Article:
Winged Creatures

I have been thinking about wings this week.

First, it was the young woman in line in front of me at Walmart sporting a pair. Well, actually it was a tattoo. Of angel wings. Between her shoulder blades.  I was mesmerized.

I stood there in line considering the possibilities for why she’d chosen wings.   I’m almost 100 percent certain that actual angels don’t run around in tube tops,  but I liked the fact that of all the awful designs she could have picked, that she’d chosen one that symbolized flight and freedom and effortless movement of spiritual beings.   I wondered if those inked wings made her feel lighter, more free.

And then, last evening there was the baby Chickadee.

I’m not sure how this tiny soul ended up in the middle of the gravel road that runs in front of our house.  Perhaps she’d been practicing in the woods and got a little too enthusiastic?  When we found her, she was a little dusty, but unhurt.   Worried that a car would squish her,  I found a long stick and held it in front of her, hoping she’d take the hint.   She did, and what’s more, she rode the stick all the way to the backyard with me at the other end.  Several times during the trip,  she did a full gymnast’s loop around her end of the stick and when she came to the top again, she’d look at me as if to say, ” Wow. That was freakin’ AWESOME!!!!!”  She looked triumphant in a birdie sort of way.

I was about to set her on the grass when suddenly, she took flight.  However, instead of taking off, she chose to perch on my shoulder.  True story.  We have pictures to prove it.  And for the next half hour, the kids and I enjoyed her company as she chose each of us as her own personal runway.  We learned that she preferred ants over worms,  and that she really liked climbing up my son’s back all the way to his neck.  The three of us sat on the sidewalk and watched her hop, hop, hop and then stop to pluck up ants so small that we could barely see them.    We cheered each time our small winged visitor tried to fly. And for the first time in a  too-short, too-busy, summer of jobs and friends and a million human distractions, we were together in a gentle and wondrous way.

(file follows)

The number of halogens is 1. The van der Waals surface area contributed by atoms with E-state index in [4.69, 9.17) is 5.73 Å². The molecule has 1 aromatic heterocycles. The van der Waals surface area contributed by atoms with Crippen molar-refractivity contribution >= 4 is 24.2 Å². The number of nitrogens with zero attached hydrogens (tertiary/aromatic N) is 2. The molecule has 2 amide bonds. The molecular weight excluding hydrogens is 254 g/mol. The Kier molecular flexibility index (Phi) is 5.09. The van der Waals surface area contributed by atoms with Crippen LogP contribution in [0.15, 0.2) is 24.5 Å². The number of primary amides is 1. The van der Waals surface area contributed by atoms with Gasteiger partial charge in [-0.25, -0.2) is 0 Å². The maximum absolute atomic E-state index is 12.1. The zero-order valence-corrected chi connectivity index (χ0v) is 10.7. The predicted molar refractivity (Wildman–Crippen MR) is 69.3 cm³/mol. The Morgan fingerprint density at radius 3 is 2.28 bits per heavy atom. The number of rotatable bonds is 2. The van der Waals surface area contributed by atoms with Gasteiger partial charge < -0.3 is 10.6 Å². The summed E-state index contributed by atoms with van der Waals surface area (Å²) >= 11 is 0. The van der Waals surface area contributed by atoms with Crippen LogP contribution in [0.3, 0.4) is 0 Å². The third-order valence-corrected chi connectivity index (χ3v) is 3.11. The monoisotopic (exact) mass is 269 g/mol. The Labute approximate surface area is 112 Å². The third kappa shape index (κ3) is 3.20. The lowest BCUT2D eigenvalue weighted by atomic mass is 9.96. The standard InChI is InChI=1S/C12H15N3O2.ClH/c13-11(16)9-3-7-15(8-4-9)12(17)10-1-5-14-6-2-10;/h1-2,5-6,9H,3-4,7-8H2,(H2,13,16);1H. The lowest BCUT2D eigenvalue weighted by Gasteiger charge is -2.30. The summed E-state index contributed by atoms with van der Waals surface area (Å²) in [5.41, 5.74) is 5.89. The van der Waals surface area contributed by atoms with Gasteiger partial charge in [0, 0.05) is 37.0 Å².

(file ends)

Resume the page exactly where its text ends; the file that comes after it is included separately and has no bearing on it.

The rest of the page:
It is nearly August. Soon, my babies will be packing to go back to their respective college campuses for another year of learning.   I will watch from my nest as they do what young birds and young humans do when they are wise, and healthy, and strong.   Fly away.

It’s okay, though.  Their pinfeathers were replaced a while ago.

And besides, they know where I’ll be whenever they need a safe place to land.

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